Since I started walking with my dad, each morning has become somewhat of a memory lesson of my childhood. It’s an hour of honesty where we can talk about our thoughts or whatever is weighing on our hearts. Whether it be in the rain, in the fog, or in the sunshine; all feels right while we walk beneath the birds in the sky that represent my mom in so many ways.
Yes, there were times during the height of my mother’s mental illness where she could be brutally mean. This isn’t an easy period of my life for me to talk about, especially since I have painted such a strong, heroic image of my mother for my readers. Although unpleasant, I tell you this so you can better see just how complex and misunderstood my mother really was.
When we were kids and had fallen victim to one of my mom’s meltdowns, my dad never stepped in to protect us. To this day, I still wonder why. I never thought that he was just as scared and broken as we were. In essence, we were a family without navigation, stranded in a boat that was taking on water and sinking quickly.
We all dealt with our pain in different ways. Some of my older siblings dabbled in drugs, got arrested, and generally did the complete opposite of what our parents wanted. Two dove deep inside a world of secrecy, never to let us into their lives again. And me? I just froze. My life had stopped, that is, until Becky saved me; but there was one other person that I feel forever indebted to.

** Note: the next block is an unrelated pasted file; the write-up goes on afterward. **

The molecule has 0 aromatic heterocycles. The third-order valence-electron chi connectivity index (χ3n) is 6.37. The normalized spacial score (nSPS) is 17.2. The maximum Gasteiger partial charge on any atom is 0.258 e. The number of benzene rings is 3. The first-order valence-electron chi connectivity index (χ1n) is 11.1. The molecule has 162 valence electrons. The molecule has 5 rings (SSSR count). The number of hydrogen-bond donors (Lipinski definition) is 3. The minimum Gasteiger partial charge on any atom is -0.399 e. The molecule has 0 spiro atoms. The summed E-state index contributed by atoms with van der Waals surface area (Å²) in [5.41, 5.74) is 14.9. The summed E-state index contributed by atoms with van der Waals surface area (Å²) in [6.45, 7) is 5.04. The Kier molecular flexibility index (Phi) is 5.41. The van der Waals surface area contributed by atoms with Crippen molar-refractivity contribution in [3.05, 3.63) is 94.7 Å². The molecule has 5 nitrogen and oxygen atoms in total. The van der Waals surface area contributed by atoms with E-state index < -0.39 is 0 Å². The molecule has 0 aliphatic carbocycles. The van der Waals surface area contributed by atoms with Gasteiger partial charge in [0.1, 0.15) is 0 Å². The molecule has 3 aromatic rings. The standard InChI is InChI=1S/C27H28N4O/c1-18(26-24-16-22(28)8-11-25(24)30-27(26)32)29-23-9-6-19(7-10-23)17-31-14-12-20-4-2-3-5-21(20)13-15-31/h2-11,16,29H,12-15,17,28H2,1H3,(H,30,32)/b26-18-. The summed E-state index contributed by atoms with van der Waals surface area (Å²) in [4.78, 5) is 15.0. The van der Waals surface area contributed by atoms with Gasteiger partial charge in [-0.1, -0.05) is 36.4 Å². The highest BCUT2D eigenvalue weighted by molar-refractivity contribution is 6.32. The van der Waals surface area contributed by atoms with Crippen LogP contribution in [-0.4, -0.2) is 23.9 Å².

Her name was Gladys and she was our next door neighbor. She was a widow, very mother-like and she loved me. When things became turbulent at home and I didn’t have Becky, she would come swoop me up and take me away. She would walk into our house without a knock, greeting, or reason. It didn’t matter who was yelling, hurt, or unraveling - she never paid attention to any of that. She would walk through the fire into my room, grab my teddy bear and my pillow, and say with the kindest voice, “Come on precious, you’re going to spend a couple of nights with your Aunt Gladys.” This was when I knew everything would be okay.
I can’t remember that much about that time in my life, but I do remember Gladys’ terrible asthma. I would wake up next to her struggling to breathe, making me wonder if I needed to find help. I remember how she would read the Bible to me when I was scared and brush my hair until I fell asleep. I remember how safe and loved she made me feel.
When she was convinced I was asleep - which was often just me laying there, trying to process with a child’s mind why things were so broken - she would kneel beside the bed and whisper a prayer. I never knew what she prayed about, but I feel I was often the main subject matter. In the mornings, we wouldn’t speak of the events from the night before. I was thankful for this, I didn’t want to talk about it, not even to her. Her house became a safe-zone that made me feel comfortable. She took care of a little girl who needed a friend in the worst way.
When I was a kid, we had a neighbor named Gladys - she saved me. I wish I had a chance to tell her just how grateful I am for her protection and guidance during those challenging times. She has long since passed away, but I assume she’s somewhere far beyond the birds in the sky, sitting with my mom and watching over me. Thank you Aunt Gladys. I hope you know just how much you mattered to me. I loved you so much. Tell my mom that I love her. -Precious.
I hope everybody had a great weekend! Let’s talk again tomorrow, I’ll bring the coffee. -R.